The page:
NY man charged in ‘brutal hate crime’ after Asian woman punched 125 times

Click to play video: 'Police release video of ‘brutal hate crime’ as elderly Asian woman assaulted in Yonkers, NY' Police release video of ‘brutal hate crime’ as elderly Asian woman assaulted in Yonkers, NY

A 67-year-old Asian woman was walking home to her building in Yonkers, New York when she was attacked by a man in what police are calling a “brutal hate crime.”

Tammel Esco, 42, has been arrested and charged with attempted murder after punching the woman more than 125 times, stomping on her seven times, then spitting on her.

Police report that the woman saw her attacker in front of the building where she lived. As she walked by him, he called her an “Asian b–ch.” When the woman ignored the slur, the perpetrator proceeded to follow her into the vestibule of the building where he knocked her to the ground.

The Yonkers resident suffered “multiple contusion and lacerations to her head and face, facial bone fractures, and bleeding on the brain” as a result of the beating. Police say she is currently in stable condition and recovering in hospital.

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Yvette Crespo, another resident of the building, told NBC New York that she called 911 when she noticed the man attacking someone in the vestibule. She may be the only reason the perpetrator stopped the beating.

“I started knocking on the door, and when I did that it caught his attention, and that’s when he got off of her,” Crespo explained. “He went out that door, went to the corner, (and) put his hands up.”

When police made it to the scene, they transported the unidentified Asian woman to a local trauma centre and located Esco outside the building. They took him into custody without incident.

Esco has been charged with one count of attempted murder as a hate crime and one count of assault as a hate crime.

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Yonkers Police Commissioner John Mueller commented on the incident, saying: “This is one of the most appalling attacks I have ever seen; to beat a helpless woman is despicable and targeting her because of her race makes it more so. This defendant must be held to the maximum punishment allowed by law to send a clear message that hateful, violent behaviour will not be tolerated in our communities.”

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Yonkers Mayor Mike Spano echoed those sentiments about holding the suspect accountable to the fullest extent of the law. He declared that “hate crimes are beyond intolerable in our city,” and said he is keeping the woman and her family in his “thoughts and prayers.”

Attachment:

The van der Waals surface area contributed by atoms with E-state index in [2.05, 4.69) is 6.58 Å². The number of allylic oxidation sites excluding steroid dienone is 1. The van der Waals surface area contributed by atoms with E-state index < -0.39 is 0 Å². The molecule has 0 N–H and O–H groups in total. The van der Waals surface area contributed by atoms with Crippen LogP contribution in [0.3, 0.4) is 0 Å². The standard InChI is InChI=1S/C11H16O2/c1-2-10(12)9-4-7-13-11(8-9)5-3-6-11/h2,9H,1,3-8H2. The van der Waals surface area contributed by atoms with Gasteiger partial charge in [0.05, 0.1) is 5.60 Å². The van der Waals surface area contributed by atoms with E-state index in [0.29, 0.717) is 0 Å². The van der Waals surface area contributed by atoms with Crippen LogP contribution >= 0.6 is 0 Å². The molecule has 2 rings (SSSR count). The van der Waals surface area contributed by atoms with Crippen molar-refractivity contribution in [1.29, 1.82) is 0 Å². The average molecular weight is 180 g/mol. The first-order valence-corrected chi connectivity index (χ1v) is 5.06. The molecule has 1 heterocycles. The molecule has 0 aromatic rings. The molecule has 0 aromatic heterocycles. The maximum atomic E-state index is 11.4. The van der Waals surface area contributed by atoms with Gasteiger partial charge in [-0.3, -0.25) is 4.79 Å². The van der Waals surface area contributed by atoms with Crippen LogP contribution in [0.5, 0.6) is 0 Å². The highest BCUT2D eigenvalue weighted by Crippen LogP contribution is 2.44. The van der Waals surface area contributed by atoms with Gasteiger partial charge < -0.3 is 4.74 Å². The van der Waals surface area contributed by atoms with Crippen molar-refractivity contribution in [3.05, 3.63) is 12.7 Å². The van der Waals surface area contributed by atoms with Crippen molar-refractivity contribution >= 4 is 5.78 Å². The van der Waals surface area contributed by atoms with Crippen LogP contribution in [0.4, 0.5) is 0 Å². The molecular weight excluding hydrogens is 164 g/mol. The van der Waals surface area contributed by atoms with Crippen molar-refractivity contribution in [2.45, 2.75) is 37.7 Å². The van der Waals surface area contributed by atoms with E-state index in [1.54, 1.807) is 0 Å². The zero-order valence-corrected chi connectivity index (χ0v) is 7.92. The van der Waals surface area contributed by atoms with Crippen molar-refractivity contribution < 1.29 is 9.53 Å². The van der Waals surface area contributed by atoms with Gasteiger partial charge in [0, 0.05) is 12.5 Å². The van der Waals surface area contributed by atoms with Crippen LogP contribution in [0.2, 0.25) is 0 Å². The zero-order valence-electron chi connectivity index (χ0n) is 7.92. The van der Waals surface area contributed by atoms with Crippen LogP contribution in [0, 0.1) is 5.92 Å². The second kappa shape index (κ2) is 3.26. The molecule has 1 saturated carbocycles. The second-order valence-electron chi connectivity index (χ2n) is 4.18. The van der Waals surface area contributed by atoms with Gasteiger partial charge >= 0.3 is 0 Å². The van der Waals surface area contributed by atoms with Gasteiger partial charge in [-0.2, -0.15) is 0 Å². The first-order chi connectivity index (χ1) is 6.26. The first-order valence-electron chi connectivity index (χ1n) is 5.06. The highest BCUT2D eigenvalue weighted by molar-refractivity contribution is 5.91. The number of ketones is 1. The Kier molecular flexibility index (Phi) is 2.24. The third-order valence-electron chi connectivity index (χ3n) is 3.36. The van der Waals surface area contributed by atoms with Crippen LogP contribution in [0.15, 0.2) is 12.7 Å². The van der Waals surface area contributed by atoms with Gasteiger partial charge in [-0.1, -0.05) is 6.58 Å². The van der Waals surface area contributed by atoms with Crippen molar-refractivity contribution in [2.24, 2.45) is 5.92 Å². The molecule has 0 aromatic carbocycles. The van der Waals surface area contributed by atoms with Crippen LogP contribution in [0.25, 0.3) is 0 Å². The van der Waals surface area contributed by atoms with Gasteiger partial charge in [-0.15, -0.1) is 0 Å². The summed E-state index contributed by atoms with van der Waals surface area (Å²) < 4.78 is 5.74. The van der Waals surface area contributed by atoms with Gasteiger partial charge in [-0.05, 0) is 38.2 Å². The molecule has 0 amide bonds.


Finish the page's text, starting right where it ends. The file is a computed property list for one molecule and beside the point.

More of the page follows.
Mueller also told CBS News that Esco has 14 prior arrests and multiple convictions.

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Other tenants of the building say Esco is a resident. One such resident told ABC 7, “I had an altercation with him, me not physically, but something he did to my granddaughter.”

They explained that Esco “stalked her and threw her through that window over there.”

The attack has left other Asian people in the area fearing for their safety.

Olivia Solano told CBS News, “I come home at 9 p.m., I have to be always watching whoever is there, you know?”

Another neighbour, Sken Shabaj, also spoke to CBS News, saying of the woman who was attacked: “She’s very, very nice … Two daughters … Her husband passed. He was a mailman, I remember that.”

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Esco is being held without bail at the Westchester County Jail and is next due in court on March 25.

This attack comes roughly one month after the murder of Christina Yuna Lee, which in turn came about a month after the Jan. 15 murder of Michelle Go. Both were Asian-Americans living in New York.

March 16 marks the one-year anniversary of the Atlanta spa shooting in which a gunman killed eight people in three massage parlours — six of whom were Asian-American women.

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In Canada, police-reported hate crimes against East or Southeast Asian people rose by 301 per cent in 2021, amounting to 202 incidents. Hate crimes against South Asian populations rose by 47 per cent, or 38 additional incidents.

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A recent University of Victoria study found that two-thirds of first and second-generation Chinese Canadians had some experience with being treated disrespectfully. About one-third said that they had been personally threatened or intimidated. More than a quarter of the 874 respondents said they had been physically attacked.

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